press releaseAs of today it is official: Dr. Ágnes Geréb, gynaecologist/midwife and psychologist will have to start her prison sentence soon, on 6 March 2018. Upon receiving the notice, the doctor immediately submitted a request for the postponement of her prison sentence until her plea for clemency is decided. The next few days will be crucial in the doctor’s case: her plea for clemency will be decided by Dr János Áder, President of Hungary, and minister of justice Dr László Trócsányi. It is at their discretion whether the doctor who has fought for the right to homebirth and women’s rights would have to begin the prison sentence or will be granted clemency.

The life of dr. Ágnes Geréb’s has been devoted to one cause: to win recognition for women’s rights and to promote women’s freedom. Her pioneering work has helped hundreds of thousands of Hungarian women. In her forty-year career she has achieved significant and far-reaching society-level changes. Three of these should be especially highlighted:

Pioneering the father’s presence in the delivery room in Hungary

In 1977, as a gynaecologist trainee, dr Ágnes Geréb let fathers into the delivery room for the first time in Hungary. This revolutionised the country’s birthing practice. Until then husbands had been forbidden to be at the side of their wives and live through the experience of their children’s birth.


Fighting for women’s recognition and the freedom to choose how to give birth

Though not the only one yet playing an influential role in the struggle, dr Geréb began her efforts already in the early 80s for the recognition of the mother-centric birthing experience. A major component of this is that women do not want to give birth on their back, vulnerable, legs tied, alone, without their loved ones. At the time this was the typical way of giving birth.


Introducing midwifery in Hungary

Dr Geréb’s name marks the introduction of midwifery in the country. The midwife is a female assistant present at child birth. From 1994, she regularly attended midwife-assisted birthing and started a midwife training program with her colleagues. Today, the assistance of the midwife is accepted, supported, and recognised both in hospitals and home birthing.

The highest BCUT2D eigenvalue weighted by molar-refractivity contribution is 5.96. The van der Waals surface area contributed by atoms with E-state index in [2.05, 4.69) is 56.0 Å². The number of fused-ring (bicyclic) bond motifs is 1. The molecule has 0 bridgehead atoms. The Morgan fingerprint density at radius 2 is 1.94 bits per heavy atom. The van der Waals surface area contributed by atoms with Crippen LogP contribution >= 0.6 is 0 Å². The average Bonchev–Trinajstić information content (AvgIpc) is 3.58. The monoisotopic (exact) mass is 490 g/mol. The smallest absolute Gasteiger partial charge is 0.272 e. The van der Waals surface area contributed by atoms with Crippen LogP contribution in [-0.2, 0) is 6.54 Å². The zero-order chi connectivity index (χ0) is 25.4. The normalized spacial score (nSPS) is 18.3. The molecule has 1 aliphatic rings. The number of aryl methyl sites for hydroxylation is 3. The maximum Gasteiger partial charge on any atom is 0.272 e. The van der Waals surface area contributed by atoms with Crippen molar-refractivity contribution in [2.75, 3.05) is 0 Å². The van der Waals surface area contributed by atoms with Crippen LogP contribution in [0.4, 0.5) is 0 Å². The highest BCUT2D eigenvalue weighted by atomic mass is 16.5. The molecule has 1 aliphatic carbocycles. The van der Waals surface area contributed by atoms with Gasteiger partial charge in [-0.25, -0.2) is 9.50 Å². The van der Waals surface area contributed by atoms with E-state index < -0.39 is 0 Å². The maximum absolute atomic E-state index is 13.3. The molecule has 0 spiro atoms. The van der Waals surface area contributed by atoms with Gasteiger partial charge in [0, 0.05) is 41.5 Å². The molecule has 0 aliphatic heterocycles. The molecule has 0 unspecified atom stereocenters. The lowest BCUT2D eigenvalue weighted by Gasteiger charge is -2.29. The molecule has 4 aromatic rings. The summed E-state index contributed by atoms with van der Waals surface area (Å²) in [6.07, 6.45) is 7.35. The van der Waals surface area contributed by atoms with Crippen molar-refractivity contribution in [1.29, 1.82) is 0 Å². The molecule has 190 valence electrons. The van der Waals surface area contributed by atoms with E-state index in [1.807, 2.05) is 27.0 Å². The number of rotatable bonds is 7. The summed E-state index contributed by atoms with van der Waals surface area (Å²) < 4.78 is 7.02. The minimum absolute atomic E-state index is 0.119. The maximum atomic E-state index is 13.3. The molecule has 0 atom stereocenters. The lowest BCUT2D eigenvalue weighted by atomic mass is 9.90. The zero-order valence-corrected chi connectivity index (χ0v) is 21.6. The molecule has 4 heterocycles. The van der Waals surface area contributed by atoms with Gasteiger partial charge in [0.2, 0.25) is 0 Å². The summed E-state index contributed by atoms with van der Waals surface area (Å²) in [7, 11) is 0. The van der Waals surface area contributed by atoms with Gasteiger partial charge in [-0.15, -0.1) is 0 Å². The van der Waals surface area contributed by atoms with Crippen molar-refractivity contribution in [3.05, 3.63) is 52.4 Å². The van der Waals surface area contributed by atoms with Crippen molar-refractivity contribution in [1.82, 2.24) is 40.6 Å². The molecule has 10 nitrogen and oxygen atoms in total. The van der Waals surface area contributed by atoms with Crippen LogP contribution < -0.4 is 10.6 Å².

Not only hundreds of thousands of Hungarian mothers but also statistical data support dr Geréb: international scientific research proves that following low-risk pregnancies, midwife-assisted home births are just as secure as doctor-supervised hospital births. Similarly, the frequency of birthing-related deaths is comparable between the two. However, the frequency of surgical interventions and the resulting complications is statistically much higher in hospitals.


Figures and statistics:

hungarian birth statistics

Domestic infant mortality rate between 1989-2009 (source: Central Statistics Bureau)
0,99% infant mortality in hospital delivery | 0,05% infant mortality in home delivery

For 17 years, dr Ágnes Geréb worked in hospitals as gynaecologist/midwife. She is responsible for developing the conditions under which husbands can be present at child births. She was active in making “rooming in” generally accepted in Hungary where the newborn can stay with their mother immediately after birth. In the 1980s, dr Geréb obtained another degree, she became a licensed psychologist because she found vital the inter-disciplinary work of birthing and psychology. Since 1989 when she first assisted a home-birth, the doctor fought for the acceptance of home-birthing. She set up a team of midwives whose aim was, among others, to develop the legal framework for birthing outside the hospital. Later it became legal primarily based on their work. dr Geréb’s work has had a major impact on improving the quality of birthing in hospitals. It’s largely thanks to her efforts that many childbirth professionals have recognised and supported Hungarian women’s personal birth-related demands.